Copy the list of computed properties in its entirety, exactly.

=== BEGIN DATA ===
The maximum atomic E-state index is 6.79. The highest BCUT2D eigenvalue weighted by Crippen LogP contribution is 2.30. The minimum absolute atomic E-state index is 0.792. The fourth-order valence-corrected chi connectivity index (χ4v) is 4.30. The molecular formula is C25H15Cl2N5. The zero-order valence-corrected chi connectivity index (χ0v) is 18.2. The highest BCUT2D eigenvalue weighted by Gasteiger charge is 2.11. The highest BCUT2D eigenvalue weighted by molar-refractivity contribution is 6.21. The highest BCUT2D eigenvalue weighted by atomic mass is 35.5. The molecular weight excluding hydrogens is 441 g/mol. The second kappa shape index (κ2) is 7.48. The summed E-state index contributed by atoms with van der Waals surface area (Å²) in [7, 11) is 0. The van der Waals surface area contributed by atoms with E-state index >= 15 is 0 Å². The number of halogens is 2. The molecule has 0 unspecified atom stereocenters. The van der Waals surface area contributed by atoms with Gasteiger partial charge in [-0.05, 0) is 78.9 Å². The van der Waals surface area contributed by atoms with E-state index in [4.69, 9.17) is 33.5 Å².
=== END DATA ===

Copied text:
The maximum atomic E-state index is 6.79. The highest BCUT2D eigenvalue weighted by Crippen LogP contribution is 2.30. The minimum absolute atomic E-state index is 0.792. The fourth-order valence-corrected chi connectivity index (χ4v) is 4.30. The molecular formula is C25H15Cl2N5. The zero-order valence-corrected chi connectivity index (χ0v) is 18.2. The highest BCUT2D eigenvalue weighted by Gasteiger charge is 2.11. The highest BCUT2D eigenvalue weighted by molar-refractivity contribution is 6.21. The highest BCUT2D eigenvalue weighted by atomic mass is 35.5. The molecular weight excluding hydrogens is 441 g/mol. The second kappa shape index (κ2) is 7.48. The summed E-state index contributed by atoms with van der Waals surface area (Å²) in [7, 11) is 0. The van der Waals surface area contributed by atoms with E-state index >= 15 is 0 Å². The number of halogens is 2. The molecule has 0 unspecified atom stereocenters. The van der Waals surface area contributed by atoms with Gasteiger partial charge in [-0.05, 0) is 78.9 Å². The van der Waals surface area contributed by atoms with E-state index in [4.69, 9.17) is 33.5 Å².